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Writing and Preparing Your Work for Anthologies
 Press Pause Moments: Essays About Life Transitions by Women Writers

Writing for an anthology is like soup in a can - concentrated. I recently had an essay published in the new anthology about women writers, Press Pause Moments: Essays About Life Transitions by Women Writers. I found the writing wanted listing in Poets & Writers Classifieds - a great resource, as is the literary magazine database in the Tools for Writers section (and the directory listing for writers under Connect With Others). Here's a step-by-step approach to how I addressed the call for writing, particularly for an anthology.

 I knew I had a shot at inclusion in the Press Pause Moments project because the topic — transitions in the lives of women writers — resonated. So I wasn't trying to force myself into a writing slot that didn't fit. I had also recently written several newspaper articles that could fit the topic. So there was a degree of solid footing from the get-go.

Another positive factor was time. Editor and project coordinator Anne Witkavitch had given several months of lead time for the submission deadline. So I had a chance to carefully (and I mean carefully) consider the topic and craft a piece I could put aside and tinker with. Since my submission was on the 10-plus years it took to become an Italian citizen, I couldn't cover such a long transition in the allotted space and time. So, I opted for one aspect of the process that would typify the entire experience - a nerve-shredding series of visits to the Italian consulate in New York, one of which involved an armed carabiniere.

I wrote the first draft in one sitting, then put it aside. Over the next weeks, I revised, rewrote and reconstructed the draft to consolidate the story and excise extraneous information. I then put it aside again, leaving it in my pending folder where I could be annoyed by it on a regular basis (I hate stuff hanging around in to-do limbo).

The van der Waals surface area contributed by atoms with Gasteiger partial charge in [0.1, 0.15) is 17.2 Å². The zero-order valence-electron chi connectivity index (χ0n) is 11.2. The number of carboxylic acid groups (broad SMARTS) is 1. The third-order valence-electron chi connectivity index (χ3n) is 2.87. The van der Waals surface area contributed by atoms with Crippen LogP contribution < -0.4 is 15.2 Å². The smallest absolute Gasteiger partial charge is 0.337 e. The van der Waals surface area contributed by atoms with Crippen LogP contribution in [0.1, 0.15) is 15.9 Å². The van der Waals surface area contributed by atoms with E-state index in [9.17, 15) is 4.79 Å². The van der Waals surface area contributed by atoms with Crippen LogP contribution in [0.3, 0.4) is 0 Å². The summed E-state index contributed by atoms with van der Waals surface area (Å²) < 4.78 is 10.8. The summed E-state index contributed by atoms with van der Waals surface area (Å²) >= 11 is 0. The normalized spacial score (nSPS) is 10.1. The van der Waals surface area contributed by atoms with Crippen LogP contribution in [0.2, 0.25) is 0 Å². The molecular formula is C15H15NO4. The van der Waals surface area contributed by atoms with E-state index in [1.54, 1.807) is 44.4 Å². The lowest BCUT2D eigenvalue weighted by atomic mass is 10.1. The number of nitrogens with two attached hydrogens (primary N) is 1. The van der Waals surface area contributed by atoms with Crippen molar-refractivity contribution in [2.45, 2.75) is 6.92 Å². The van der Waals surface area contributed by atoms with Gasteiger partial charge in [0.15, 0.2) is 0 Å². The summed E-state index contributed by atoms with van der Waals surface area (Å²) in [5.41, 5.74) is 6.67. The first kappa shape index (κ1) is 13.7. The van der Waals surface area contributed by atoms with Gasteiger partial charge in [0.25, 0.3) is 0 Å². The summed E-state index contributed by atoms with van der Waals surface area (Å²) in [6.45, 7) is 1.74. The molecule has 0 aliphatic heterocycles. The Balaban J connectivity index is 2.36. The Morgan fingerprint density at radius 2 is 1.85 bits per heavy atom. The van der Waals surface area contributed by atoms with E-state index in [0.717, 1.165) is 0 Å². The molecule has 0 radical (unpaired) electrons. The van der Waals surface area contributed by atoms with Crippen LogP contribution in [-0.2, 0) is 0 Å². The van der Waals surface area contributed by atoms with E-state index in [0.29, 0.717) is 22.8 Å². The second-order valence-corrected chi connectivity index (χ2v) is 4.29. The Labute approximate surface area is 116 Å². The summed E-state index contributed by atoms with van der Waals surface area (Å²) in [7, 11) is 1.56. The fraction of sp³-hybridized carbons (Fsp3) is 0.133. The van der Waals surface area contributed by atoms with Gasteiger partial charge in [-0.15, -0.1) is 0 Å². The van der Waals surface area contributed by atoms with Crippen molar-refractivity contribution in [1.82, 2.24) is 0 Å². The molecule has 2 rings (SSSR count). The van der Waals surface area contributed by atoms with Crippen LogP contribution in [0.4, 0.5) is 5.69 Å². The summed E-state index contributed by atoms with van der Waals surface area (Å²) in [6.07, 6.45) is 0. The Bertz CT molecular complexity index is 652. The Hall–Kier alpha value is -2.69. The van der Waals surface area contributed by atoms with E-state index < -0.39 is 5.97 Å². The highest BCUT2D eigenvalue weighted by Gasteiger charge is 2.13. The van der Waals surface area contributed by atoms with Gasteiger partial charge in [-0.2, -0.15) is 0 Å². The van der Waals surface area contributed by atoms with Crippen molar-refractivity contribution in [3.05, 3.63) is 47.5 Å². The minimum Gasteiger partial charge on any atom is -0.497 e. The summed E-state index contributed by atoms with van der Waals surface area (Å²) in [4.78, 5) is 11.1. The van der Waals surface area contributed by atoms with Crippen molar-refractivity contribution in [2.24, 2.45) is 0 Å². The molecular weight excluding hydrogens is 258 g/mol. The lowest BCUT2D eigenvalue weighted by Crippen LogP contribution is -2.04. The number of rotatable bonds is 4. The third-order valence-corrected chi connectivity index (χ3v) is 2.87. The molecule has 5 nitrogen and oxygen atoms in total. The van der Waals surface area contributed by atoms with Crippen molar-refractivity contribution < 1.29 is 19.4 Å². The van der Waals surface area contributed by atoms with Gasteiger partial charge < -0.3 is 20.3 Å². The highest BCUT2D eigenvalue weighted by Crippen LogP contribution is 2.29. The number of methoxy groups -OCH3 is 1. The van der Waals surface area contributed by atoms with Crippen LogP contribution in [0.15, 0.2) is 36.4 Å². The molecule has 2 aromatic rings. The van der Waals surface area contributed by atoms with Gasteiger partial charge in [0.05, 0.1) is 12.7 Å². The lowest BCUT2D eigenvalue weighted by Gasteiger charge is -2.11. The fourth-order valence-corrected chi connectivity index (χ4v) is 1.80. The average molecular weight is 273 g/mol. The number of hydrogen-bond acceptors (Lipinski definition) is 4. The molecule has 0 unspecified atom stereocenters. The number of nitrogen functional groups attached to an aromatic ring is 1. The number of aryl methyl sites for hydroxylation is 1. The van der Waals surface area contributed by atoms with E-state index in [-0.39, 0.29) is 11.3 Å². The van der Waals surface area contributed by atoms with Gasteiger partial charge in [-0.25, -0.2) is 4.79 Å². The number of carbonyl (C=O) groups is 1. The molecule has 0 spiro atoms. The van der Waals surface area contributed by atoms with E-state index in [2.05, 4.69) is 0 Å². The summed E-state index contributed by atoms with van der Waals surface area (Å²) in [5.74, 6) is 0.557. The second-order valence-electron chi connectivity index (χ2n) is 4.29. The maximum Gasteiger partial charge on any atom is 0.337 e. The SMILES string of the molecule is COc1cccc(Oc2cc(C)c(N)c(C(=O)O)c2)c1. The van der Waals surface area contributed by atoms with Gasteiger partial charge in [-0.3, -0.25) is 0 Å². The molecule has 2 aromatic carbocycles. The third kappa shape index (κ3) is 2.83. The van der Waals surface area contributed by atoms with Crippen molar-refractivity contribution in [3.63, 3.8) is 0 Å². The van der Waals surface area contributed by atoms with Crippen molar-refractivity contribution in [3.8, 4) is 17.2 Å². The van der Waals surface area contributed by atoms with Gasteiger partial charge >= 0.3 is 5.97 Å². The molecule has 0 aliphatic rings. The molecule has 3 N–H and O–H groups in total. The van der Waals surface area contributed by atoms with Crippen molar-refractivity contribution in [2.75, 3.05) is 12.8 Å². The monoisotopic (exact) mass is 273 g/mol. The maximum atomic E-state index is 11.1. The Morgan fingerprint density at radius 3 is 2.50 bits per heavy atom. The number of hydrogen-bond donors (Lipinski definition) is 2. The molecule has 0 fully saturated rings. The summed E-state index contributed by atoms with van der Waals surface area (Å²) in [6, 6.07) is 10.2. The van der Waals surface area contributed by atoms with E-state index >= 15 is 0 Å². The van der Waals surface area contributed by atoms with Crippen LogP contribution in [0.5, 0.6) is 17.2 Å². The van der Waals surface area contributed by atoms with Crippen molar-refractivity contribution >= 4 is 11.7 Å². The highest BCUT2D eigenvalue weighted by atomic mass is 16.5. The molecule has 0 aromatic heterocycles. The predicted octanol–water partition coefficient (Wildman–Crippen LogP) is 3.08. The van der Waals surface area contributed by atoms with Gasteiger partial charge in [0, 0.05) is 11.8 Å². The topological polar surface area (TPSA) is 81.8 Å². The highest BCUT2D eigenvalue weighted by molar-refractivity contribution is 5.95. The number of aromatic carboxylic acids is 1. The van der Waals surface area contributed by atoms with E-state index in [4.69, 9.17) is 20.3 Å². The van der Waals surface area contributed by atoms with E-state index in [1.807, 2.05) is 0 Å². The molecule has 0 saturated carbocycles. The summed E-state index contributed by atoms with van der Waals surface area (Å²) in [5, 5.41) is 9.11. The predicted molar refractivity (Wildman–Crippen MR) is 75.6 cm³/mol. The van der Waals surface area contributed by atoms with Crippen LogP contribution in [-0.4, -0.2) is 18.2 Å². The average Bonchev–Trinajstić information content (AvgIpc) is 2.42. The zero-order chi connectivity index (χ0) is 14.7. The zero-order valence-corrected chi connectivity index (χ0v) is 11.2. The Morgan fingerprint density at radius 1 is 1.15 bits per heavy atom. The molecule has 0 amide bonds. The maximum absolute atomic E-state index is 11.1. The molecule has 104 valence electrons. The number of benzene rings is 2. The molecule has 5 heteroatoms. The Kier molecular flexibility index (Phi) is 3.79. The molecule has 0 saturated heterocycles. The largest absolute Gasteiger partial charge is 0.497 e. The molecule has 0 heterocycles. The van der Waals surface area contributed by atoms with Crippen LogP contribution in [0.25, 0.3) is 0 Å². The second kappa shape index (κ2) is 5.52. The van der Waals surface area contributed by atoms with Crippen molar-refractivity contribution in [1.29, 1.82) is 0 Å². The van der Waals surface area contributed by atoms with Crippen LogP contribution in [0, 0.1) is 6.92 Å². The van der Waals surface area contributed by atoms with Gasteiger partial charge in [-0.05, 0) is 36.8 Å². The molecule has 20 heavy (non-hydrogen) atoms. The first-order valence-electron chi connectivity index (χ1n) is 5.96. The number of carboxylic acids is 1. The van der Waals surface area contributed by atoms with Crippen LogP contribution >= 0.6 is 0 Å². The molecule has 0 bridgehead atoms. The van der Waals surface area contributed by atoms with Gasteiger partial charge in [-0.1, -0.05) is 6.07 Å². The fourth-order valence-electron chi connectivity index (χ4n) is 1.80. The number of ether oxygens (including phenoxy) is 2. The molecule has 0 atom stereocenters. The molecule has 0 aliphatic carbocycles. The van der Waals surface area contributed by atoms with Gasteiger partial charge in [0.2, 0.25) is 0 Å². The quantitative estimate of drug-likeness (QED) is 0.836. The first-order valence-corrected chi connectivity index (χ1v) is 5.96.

After another week I repeated the process, ever mindful of the project guidelines and continually asking myself what I brought to the compilation that would be different from other writers. The result was "After the Sunflowers," whose title is even more bittersweet now (more about that later).

Now that there are more calls for anthologies, consider these tips as you prepare and submit your work:

  • Use a trusted resource, and do the due diligence in researching the anthology. Not all that glitters ....
  • Look for a topic and anthology that resonate with you, preferably on a subject you've written about before, or one you've always wanted to write about.
  • Look for a call with a long enough lead time, and set up a timeline for when you'll write, edit and revise.
  • Consider whether photos, voice or video would enhance the submission, or are required for it.
  • If you're addressing a topic that took awhile, consider selecting one typifying event or occurrence to reflect the whole.
  • Frame your piece from the perspective of the unique characteristics you bring to the story and compilation.
  • Write the first draft in one sitting, then put it aside.
  • Don't skimp on revision, even if it means a rewrite and reordering the story (but keep the first draft as a separate file).
  • Repeat the revision process until you find yourself changing the same words back and forth.

Extra tip: Make sure your beginning is captivating and that your ending is satisfying. The ending of my piece took longest to write.

For a firsthand look at "After the Sunflowers" and a compelling glimpse into the turning points in the lives of women writers, see Press Pause Moments: Essays About Life Transitions by Women Writers.